Main menu

  • workers paving

PRESS RELEASE: SF Street Pavement Condition Improves for 5th Year in a Row - 1/3/2017

For immediate release: January 3, 2017

Contact: Rachel Gordon, 415-554-6045 


San Francisco Street Pavement Condition Improves for Fifth Year in a Row

Voter investments make the ride smoother for drivers, cyclists and transit riders


San Francisco, CA –The City’s regionally tracked roadway condition score continued to climb for the fifth year in a row, Mayor Ed Lee and Public Works Director Mohammed Nuru announced today.

Public Works reported a citywide average Pavement Condition Index score of 69 for 2016, up from a score of 68 in 2015. The information is tracked by the Metropolitan Transportation Commission, which monitors the condition of Bay Area roads.

The City’s Pavement Condition Index score has increased each year for the last five years, thanks in large part to San Francisco voters’ approval of the $248 million Road Repaving and Street Safety Bond in 2011, with additional funding for paving projects added by the mayor and Board of Supervisors during the annual budget process.

“Through these strategic investments, we are seeing the positive impact in every neighborhood,” Mayor Lee said. “The result is smoother roads for drivers, cyclists and public transit riders.”

Prior to the Streets Bond, the citywide Pavement Condition Index score averaged 64 over a 10-year period. The infusion of additional funding allowed for hundreds more blocks to be paved annually. In 2016, Public Works crews and contractors resurfaced 722 blocks. Over the past five years, 3,834 blocks were treated.

The Pavement Condition Index assigns City blocks a score from a low of zero for a badly deteriorated road to a high of 100 for a freshly paved block. Public Works evaluates the impacts of wear, erosion and aging of each street, and assesses street deterioration with a rating for each of the City’s 12,800-plus blocks.

A Pavement Condition Index score of 85-100 is rated as “excellent,” 70-84 “good,” 50-69 “at risk,” and 0-49 “poor.” Currently, nearly two-thirds of San Francisco blocks are rated at good or excellent; less than 15 percent are rated in the poor category.

The assessment is based on visual surveys performed by specially trained and certified staff. Each segment is evaluated based on ride quality, cracking and signs that the roadway may be breaking up in places.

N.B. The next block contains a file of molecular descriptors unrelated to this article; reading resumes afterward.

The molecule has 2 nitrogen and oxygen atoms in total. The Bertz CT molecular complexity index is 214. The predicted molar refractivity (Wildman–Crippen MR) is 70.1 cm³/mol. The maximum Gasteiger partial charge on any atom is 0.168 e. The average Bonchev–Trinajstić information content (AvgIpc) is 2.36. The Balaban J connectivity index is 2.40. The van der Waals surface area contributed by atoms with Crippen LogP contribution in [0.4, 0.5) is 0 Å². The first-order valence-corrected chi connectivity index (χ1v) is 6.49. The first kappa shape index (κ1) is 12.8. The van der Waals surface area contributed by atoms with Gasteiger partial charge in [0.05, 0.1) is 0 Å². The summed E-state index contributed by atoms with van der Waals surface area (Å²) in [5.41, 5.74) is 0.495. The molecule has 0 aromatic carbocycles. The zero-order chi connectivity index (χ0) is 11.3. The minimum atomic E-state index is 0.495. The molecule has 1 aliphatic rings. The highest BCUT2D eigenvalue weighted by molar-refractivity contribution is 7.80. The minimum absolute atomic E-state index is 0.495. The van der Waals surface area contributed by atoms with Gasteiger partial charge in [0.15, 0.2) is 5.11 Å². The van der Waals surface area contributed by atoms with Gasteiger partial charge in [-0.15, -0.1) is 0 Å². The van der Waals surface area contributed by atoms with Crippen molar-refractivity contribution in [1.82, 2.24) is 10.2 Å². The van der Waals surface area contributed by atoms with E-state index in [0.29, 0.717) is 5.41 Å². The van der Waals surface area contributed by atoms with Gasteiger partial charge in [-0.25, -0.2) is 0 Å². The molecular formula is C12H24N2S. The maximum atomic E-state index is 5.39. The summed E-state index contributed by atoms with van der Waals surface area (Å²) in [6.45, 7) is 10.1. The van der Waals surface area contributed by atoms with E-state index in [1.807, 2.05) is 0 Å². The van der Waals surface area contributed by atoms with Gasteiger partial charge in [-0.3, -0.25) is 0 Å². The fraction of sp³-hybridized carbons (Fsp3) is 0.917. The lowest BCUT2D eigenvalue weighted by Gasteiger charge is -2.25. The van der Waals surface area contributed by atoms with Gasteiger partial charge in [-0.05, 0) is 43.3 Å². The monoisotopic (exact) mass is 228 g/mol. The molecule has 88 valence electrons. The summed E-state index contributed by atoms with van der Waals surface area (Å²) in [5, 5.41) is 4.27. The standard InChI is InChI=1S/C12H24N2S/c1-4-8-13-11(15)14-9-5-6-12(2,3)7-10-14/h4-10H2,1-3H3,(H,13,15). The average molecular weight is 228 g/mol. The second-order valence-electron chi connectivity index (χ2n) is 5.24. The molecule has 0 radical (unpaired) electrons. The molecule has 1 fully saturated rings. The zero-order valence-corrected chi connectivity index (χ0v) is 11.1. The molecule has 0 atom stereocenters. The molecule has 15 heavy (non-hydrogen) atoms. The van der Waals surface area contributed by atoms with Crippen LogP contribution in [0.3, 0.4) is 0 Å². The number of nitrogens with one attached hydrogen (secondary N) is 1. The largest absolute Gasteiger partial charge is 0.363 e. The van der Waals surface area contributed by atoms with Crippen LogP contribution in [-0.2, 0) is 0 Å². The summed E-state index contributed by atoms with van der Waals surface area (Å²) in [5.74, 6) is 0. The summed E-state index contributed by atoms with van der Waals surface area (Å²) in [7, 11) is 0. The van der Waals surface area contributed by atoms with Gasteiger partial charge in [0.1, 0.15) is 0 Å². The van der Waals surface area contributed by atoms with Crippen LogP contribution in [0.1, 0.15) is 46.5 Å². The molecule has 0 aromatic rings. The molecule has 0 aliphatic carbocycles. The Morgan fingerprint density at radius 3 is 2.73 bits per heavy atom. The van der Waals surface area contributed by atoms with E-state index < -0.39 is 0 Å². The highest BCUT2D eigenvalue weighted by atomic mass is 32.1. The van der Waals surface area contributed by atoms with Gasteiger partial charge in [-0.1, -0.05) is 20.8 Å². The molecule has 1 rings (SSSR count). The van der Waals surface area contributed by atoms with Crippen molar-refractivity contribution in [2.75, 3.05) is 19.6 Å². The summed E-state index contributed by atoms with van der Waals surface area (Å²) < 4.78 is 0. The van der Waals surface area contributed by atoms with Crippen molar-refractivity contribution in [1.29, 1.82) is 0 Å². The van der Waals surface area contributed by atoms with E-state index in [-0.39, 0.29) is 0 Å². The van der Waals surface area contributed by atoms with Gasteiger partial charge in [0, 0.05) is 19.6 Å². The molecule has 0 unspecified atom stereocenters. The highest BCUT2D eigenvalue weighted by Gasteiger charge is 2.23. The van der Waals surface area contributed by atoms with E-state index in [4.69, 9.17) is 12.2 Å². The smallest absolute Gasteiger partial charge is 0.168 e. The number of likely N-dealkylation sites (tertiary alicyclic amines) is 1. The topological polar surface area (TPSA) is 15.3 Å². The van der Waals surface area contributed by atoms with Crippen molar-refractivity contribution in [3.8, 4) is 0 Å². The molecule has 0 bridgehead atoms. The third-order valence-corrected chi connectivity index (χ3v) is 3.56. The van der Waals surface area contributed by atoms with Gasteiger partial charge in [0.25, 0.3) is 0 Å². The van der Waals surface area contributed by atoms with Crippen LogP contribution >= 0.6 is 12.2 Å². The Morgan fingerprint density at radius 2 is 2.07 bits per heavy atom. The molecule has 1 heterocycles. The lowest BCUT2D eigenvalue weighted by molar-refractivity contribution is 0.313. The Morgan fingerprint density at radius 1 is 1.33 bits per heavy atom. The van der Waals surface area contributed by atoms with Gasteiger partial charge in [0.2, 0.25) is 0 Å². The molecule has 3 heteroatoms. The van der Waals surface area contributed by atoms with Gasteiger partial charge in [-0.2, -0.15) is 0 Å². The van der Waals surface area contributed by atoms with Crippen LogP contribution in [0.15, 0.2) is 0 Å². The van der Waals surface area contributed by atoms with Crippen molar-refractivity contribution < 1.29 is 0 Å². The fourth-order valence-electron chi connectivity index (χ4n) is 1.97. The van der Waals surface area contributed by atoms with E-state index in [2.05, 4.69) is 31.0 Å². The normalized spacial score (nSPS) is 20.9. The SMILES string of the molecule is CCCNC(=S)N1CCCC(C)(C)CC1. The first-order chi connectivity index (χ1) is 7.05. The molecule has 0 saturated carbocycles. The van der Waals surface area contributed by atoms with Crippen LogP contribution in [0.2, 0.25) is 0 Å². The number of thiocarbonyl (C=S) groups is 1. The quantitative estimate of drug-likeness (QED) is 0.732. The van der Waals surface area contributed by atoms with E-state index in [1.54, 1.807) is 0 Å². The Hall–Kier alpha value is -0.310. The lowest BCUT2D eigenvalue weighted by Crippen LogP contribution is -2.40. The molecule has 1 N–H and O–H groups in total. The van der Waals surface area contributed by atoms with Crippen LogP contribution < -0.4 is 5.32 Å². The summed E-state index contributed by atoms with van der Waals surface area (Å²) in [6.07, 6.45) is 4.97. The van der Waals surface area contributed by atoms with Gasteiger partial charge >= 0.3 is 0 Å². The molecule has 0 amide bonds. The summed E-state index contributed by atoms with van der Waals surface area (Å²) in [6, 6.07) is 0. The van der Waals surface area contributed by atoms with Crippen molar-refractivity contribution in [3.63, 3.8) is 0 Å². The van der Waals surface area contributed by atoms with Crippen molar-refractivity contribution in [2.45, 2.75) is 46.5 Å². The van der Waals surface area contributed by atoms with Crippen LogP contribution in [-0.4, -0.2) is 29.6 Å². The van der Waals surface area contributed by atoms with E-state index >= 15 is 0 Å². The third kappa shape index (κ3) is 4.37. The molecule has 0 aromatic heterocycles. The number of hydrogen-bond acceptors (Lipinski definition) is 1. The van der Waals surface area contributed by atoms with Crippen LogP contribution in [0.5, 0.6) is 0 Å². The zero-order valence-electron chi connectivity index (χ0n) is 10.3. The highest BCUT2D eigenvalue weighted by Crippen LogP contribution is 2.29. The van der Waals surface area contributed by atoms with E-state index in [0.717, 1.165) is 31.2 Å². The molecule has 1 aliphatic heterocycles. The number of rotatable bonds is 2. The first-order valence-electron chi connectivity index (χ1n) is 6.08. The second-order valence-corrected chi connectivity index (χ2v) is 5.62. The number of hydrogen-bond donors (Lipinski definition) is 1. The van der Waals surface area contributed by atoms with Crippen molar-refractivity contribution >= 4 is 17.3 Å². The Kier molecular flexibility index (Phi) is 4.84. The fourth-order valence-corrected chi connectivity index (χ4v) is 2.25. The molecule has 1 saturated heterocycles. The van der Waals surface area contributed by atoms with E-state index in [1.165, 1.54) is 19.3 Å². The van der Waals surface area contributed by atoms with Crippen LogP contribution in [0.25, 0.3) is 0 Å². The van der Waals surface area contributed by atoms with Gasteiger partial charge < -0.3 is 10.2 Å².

“The continued improvements are a real achievement and show that voter-supported investments in our City’s infrastructure pay off,” Director Nuru said. “With the dedication and the determination of the Public Works paving team, we turned the corner from where we were a decade ago and are moving in the right direction, benefiting San Francisco residents, workers and visitors.”

The average score for San Francisco roads peaked at 77 in the late 1980s and gradually declined down to the low point of 64, where the average score hovered for a decade. If current funding levels are maintained, the citywide average Pavement Condition Index can improve to 70 in fewer than 10 years.

Public Works’ pavement strategy preserves streets in good condition instead of letting them deteriorate. Extending the life of a block in San Francisco that is in good condition currently only costs approximately $35,000. The complete reconstruction of an average sized block in poor or very poor condition, including repairs to the concrete base and the top layer of asphalt, can be as high as $500,000.

The City is responsible for maintaining approximately 940 miles of streets. More information on the Streets Bond can be found at

About San Francisco Public Works: The 24/7 City agency cleans and resurfaces streets; plants and nurtures City-maintained street trees; designs, constructs and maintains City-owned facilities; inspects streets and sidewalks; builds curb ramps; eradicates graffiti; partners with neighborhoods; trains people for jobs; greens the right of way; and educates our communities.


Press Releases
Release Date
Tuesday, January 3, 2017